Research ArticleCytokines

Soluble gp130 prevents interleukin-6 and interleukin-11 cluster signaling but not intracellular autocrine responses

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Sci. Signal.  02 Oct 2018:
Vol. 11, Issue 550, eaar7388
DOI: 10.1126/scisignal.aar7388

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Inside IL-6 inflammation

Members of the interleukin-6 (IL-6) family of proinflammatory cytokines, which includes IL-6 and IL-11, stimulate responses by binding to a complex of their cytokine-specific receptor and the gp130 signaling receptor. Both of these receptor subunits can be shed from the cell surface and regulate distinct mechanisms of gp130-mediated signaling. Lamertz et al. engineered a reductionist system to interrogate how cells respond to wild-type and synthetic IL-6 and IL-11 cytokines. The authors found that a soluble form of gp130 blocked responses to IL-6 and IL-11 that were presented in trans by a neighboring cell. In contrast, extracellular blockade of cell surface gp130 had no effect on the response to autocrine IL-6, suggesting that these responses could occur within the cell.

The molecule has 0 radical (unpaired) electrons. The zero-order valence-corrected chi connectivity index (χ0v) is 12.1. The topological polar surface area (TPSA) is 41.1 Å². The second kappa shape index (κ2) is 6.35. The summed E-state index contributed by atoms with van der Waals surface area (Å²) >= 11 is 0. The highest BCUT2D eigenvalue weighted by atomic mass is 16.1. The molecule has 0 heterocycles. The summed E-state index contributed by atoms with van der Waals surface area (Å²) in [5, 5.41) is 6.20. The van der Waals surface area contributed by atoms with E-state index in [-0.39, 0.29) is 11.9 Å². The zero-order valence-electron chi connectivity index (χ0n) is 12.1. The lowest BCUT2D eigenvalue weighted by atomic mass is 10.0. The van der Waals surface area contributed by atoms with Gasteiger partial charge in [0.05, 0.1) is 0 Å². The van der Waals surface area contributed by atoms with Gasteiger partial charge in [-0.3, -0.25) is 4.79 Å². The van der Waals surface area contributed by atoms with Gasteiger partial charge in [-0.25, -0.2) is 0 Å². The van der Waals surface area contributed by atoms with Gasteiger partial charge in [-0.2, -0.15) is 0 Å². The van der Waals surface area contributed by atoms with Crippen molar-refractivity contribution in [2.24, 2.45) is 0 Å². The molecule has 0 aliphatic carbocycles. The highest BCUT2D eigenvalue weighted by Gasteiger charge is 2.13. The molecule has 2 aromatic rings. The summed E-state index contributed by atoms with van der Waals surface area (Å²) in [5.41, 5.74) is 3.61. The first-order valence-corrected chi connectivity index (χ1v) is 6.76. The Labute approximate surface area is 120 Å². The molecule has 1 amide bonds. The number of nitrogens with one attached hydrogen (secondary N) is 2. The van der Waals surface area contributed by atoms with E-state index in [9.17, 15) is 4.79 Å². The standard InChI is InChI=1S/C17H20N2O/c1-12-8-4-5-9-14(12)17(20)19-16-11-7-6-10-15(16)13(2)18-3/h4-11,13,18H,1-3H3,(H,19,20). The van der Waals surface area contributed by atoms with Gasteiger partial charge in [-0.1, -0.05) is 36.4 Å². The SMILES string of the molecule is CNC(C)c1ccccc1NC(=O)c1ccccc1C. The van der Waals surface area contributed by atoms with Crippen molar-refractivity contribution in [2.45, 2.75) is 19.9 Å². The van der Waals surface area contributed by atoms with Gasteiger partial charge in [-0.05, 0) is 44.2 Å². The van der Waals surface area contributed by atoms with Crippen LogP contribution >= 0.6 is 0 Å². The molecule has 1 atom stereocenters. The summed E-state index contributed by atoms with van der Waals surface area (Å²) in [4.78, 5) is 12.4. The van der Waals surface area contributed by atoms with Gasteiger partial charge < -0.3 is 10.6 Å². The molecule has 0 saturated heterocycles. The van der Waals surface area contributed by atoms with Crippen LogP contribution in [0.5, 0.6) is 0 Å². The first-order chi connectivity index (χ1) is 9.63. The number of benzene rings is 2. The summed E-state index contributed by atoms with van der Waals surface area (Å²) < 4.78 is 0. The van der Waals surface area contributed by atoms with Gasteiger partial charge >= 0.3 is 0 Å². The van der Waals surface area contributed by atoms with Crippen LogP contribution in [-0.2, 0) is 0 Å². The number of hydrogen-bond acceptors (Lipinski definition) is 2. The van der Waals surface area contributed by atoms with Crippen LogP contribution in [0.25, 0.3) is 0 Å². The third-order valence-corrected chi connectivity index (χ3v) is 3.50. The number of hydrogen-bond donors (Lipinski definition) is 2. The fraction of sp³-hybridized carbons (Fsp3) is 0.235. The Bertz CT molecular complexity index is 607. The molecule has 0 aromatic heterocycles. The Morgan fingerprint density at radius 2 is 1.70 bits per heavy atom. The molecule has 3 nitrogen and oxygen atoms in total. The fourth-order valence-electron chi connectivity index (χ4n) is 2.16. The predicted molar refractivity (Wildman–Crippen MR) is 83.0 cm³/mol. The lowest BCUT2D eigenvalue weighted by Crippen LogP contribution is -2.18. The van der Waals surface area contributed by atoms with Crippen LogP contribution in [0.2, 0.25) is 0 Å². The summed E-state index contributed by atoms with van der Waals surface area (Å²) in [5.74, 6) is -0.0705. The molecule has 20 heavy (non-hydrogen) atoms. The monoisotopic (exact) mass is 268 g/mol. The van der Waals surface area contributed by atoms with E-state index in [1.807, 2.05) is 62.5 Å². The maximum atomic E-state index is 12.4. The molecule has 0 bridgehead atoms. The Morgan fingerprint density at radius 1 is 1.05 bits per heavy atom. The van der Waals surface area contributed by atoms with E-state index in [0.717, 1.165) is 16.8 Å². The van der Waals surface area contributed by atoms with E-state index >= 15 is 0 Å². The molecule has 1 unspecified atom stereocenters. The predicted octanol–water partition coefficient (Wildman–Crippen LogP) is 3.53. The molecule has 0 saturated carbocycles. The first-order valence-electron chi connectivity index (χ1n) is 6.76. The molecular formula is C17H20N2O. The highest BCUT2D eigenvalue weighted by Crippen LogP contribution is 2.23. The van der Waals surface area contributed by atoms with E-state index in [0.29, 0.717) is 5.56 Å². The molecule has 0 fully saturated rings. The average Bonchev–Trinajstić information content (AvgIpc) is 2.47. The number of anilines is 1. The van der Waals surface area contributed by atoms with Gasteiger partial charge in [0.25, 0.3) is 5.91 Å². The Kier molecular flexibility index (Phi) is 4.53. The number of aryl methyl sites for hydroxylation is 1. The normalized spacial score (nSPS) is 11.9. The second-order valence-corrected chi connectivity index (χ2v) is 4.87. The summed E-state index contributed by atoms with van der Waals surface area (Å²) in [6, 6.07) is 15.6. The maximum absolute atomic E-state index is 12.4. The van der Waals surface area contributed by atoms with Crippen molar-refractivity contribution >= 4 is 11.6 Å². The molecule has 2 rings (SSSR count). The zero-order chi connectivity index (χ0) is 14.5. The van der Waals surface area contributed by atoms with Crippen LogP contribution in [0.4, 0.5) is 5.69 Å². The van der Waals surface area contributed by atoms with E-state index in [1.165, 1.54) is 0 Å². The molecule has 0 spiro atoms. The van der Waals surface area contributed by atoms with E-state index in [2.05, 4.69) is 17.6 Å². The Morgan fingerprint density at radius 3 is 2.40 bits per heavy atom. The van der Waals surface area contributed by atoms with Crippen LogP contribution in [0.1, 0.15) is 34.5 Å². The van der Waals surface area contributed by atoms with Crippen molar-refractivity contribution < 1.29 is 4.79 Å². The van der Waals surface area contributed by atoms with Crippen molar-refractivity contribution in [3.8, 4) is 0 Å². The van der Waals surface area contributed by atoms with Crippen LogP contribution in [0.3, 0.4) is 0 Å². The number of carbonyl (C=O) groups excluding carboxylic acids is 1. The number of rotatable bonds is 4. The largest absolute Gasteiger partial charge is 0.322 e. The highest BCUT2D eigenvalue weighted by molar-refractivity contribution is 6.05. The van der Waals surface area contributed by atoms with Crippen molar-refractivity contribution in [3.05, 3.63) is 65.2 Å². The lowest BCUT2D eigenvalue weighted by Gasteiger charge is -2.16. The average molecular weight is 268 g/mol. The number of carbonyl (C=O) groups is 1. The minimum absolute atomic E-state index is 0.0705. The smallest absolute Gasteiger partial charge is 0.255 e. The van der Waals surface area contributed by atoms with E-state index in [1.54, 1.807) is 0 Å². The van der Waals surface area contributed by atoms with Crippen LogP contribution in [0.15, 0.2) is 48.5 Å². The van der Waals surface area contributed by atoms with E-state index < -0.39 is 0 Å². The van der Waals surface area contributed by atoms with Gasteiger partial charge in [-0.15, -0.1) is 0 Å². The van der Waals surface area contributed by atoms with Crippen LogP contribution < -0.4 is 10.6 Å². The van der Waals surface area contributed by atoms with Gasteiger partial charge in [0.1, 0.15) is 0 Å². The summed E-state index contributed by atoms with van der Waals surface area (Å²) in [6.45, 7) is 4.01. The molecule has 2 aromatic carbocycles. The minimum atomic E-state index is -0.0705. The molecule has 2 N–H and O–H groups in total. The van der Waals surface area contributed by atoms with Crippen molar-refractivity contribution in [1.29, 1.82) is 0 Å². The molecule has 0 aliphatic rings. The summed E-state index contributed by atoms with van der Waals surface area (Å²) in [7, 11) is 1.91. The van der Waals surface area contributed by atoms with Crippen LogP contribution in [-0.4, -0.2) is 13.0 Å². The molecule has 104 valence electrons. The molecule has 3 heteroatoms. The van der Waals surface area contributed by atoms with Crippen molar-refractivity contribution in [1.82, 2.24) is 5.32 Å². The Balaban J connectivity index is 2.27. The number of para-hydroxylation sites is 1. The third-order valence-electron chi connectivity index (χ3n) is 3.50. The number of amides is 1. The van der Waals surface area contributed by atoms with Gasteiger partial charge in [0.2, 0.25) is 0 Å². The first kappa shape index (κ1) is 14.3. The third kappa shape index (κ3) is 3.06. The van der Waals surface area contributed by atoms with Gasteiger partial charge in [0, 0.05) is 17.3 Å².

Abstract

Interleukin-6 (IL-6) is a proinflammatory cytokine of the IL-6 family, members of which signal through a complex of a cytokine-specific receptor and the signal-transducing subunit gp130. The interaction of IL-6 with the membrane-bound IL-6 receptor (IL-6R) and gp130 stimulates “classic signaling,” whereas the binding of IL-6 and a soluble version of the IL-6R to gp130 stimulates “trans-signaling.” Alternatively, “cluster signaling” occurs when membrane-bound IL-6:IL-6R complexes on transmitter cells activate gp130 receptors on neighboring receiver cells. The soluble form of gp130 (sgp130) is a selective trans-signaling inhibitor, but it does not affect classic signaling. We demonstrated that the interaction of soluble gp130 with natural and synthetic membrane-bound IL-6:IL-6R complexes inhibited IL-6 cluster signaling. Similarly, IL-11 cluster signaling through the IL-11R to gp130 was also inhibited by soluble gp130. However, autocrine classic and trans-signaling was not inhibited by extracellular inhibitors such as sgp130 or gp130 antibodies. Together, our results suggest that autocrine IL-6 signaling may occur intracellularly.

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